That’s a good question and it is one I will attempt to answer in this blog.
This blog will examine how knowledge of some translation theory, plus a little effort and some spare time to think, can help make us better translators and interpreters. But first, some background.
For almost as long as people have been doing translation, people have been talking about translation. In his book, Exploring Translation Theories, Anthony Pym suggests that what has really been happening is something like this:
A translator is busy working at their desk when they come across a problem.
“Oh no,” they say. “How am I going to solve this?”
After a bit of work, some head-scratching and a coffee (or tea) they crack it.
Now, if they are smart, they will not only write down their solution but they might take a note of where and how they found it.
A little later, when they come across a similar problem, they now have at least the beginnings of a solution because they have seen a problem like that before.
After a bit more time, maybe in a later translation, they might find that the process they used to find the solution (and maybe even the solution itself) can be used elsewhere. If they are a nice translator, they might even tell other translators about what they did and, before you know it, you have the start of a theory they reads a bit like this:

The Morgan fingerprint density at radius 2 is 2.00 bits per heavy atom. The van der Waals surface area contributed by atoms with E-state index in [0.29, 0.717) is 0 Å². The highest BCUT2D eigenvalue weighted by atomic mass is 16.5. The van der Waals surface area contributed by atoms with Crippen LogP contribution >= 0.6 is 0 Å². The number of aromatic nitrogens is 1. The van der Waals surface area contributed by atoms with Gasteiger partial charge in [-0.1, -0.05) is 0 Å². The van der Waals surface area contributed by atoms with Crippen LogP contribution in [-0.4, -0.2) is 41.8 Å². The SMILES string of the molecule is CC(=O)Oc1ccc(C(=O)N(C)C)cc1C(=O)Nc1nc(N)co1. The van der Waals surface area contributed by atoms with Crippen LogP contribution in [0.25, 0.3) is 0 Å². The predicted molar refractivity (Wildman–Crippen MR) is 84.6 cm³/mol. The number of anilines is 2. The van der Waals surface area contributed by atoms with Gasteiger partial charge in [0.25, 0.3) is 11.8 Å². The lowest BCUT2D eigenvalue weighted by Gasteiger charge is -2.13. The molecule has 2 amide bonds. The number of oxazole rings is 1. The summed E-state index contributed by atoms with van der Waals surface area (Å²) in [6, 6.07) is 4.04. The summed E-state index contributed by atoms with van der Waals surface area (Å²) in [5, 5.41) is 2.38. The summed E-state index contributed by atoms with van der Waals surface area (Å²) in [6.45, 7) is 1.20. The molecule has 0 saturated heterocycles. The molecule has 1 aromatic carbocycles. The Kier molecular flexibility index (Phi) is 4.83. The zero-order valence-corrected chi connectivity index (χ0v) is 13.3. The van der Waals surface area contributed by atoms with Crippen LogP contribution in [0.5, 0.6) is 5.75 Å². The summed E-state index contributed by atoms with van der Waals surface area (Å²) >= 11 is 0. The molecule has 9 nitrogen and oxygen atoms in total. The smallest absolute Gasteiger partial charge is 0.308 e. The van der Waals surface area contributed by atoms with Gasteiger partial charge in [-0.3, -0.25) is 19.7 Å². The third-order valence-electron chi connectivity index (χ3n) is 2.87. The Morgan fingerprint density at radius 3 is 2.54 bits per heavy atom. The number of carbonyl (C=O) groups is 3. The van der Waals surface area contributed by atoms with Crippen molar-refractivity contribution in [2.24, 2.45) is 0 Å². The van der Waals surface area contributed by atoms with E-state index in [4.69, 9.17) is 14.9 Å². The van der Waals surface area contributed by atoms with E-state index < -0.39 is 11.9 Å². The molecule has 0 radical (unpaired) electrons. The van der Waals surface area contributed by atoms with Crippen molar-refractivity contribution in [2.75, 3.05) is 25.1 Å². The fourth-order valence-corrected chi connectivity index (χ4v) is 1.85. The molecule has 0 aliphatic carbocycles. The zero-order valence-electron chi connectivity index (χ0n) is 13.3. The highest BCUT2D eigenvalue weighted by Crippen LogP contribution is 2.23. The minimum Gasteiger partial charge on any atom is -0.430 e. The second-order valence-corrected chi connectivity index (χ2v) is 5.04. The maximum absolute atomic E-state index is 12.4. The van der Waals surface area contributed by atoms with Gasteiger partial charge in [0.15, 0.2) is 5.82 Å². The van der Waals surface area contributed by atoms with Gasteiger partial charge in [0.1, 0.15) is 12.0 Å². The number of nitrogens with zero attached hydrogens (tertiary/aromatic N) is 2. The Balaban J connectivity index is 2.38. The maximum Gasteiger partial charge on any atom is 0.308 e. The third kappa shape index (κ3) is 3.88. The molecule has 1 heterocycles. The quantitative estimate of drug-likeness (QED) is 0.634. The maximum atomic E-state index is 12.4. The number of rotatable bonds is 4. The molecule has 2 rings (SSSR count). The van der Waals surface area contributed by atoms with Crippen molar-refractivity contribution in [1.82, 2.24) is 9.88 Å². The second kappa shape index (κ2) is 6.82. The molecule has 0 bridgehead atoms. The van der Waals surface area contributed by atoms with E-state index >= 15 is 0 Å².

Doing x is a good way to solve problem y.
Of course, it can get a lot more complicated and there are more people involved in this translation thing than just us translators but you get the picture. If you see theory as something that originally arose from translation practice, you can well imagine that there might be something in it for the people who are doing the translating.
As we will see later, things have got a lot more complicated than that nowadays but the fact remains that the vast majority of translation theory needs to have some grounding in actual translation. It is because of this that we can find gems scattered throughout theory that can actually help us. We just need to know where to hunt and how to polish them up. With that in mind, next week, we will look at one theory that claims to be much more connected to real-life than much of the work you might expect from academia.